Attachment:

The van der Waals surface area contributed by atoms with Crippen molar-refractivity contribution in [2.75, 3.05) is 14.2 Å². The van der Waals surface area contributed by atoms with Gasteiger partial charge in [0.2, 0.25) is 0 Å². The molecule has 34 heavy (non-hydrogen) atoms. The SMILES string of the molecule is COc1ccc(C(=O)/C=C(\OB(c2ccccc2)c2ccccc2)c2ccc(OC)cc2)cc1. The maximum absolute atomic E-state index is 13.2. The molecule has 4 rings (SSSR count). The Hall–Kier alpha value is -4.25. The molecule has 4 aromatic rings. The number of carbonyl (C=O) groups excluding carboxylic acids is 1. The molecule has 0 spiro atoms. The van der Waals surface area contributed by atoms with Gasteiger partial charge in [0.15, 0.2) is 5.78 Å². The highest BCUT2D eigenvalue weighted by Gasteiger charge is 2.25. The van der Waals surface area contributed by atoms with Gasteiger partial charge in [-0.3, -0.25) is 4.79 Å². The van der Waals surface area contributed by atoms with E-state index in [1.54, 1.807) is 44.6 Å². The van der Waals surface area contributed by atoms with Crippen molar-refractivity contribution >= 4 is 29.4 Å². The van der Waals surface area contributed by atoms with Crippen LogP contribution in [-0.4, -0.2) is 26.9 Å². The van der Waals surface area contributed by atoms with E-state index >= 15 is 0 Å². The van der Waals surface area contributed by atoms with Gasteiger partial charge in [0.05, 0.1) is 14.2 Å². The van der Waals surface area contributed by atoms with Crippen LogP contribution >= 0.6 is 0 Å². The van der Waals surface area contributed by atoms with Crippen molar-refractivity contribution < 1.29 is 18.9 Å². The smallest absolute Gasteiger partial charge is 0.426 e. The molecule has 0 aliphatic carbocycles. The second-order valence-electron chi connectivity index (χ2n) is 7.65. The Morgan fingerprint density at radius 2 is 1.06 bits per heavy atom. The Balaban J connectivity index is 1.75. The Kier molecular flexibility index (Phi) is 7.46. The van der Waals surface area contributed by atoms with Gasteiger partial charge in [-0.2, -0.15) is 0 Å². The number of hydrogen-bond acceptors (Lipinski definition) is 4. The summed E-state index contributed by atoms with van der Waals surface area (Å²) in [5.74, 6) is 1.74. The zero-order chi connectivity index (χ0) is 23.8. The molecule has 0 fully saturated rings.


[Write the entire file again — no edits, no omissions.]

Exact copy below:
The van der Waals surface area contributed by atoms with Crippen molar-refractivity contribution in [2.75, 3.05) is 14.2 Å². The van der Waals surface area contributed by atoms with Gasteiger partial charge in [0.2, 0.25) is 0 Å². The molecule has 34 heavy (non-hydrogen) atoms. The SMILES string of the molecule is COc1ccc(C(=O)/C=C(\OB(c2ccccc2)c2ccccc2)c2ccc(OC)cc2)cc1. The maximum absolute atomic E-state index is 13.2. The molecule has 4 rings (SSSR count). The Hall–Kier alpha value is -4.25. The molecule has 4 aromatic rings. The number of carbonyl (C=O) groups excluding carboxylic acids is 1. The molecule has 0 spiro atoms. The van der Waals surface area contributed by atoms with Gasteiger partial charge in [0.15, 0.2) is 5.78 Å². The highest BCUT2D eigenvalue weighted by Gasteiger charge is 2.25. The van der Waals surface area contributed by atoms with Gasteiger partial charge in [-0.3, -0.25) is 4.79 Å². The van der Waals surface area contributed by atoms with E-state index in [1.54, 1.807) is 44.6 Å². The van der Waals surface area contributed by atoms with Crippen molar-refractivity contribution >= 4 is 29.4 Å². The van der Waals surface area contributed by atoms with Crippen LogP contribution in [-0.4, -0.2) is 26.9 Å². The van der Waals surface area contributed by atoms with E-state index >= 15 is 0 Å². The van der Waals surface area contributed by atoms with Gasteiger partial charge in [0.05, 0.1) is 14.2 Å². The van der Waals surface area contributed by atoms with Crippen LogP contribution >= 0.6 is 0 Å². The van der Waals surface area contributed by atoms with Crippen molar-refractivity contribution < 1.29 is 18.9 Å². The smallest absolute Gasteiger partial charge is 0.426 e. The molecule has 0 aliphatic carbocycles. The second-order valence-electron chi connectivity index (χ2n) is 7.65. The Morgan fingerprint density at radius 2 is 1.06 bits per heavy atom. The Balaban J connectivity index is 1.75. The Kier molecular flexibility index (Phi) is 7.46. The van der Waals surface area contributed by atoms with Gasteiger partial charge in [-0.2, -0.15) is 0 Å². The number of hydrogen-bond acceptors (Lipinski definition) is 4. The summed E-state index contributed by atoms with van der Waals surface area (Å²) in [5.74, 6) is 1.74. The zero-order chi connectivity index (χ0) is 23.8. The molecule has 0 fully saturated rings.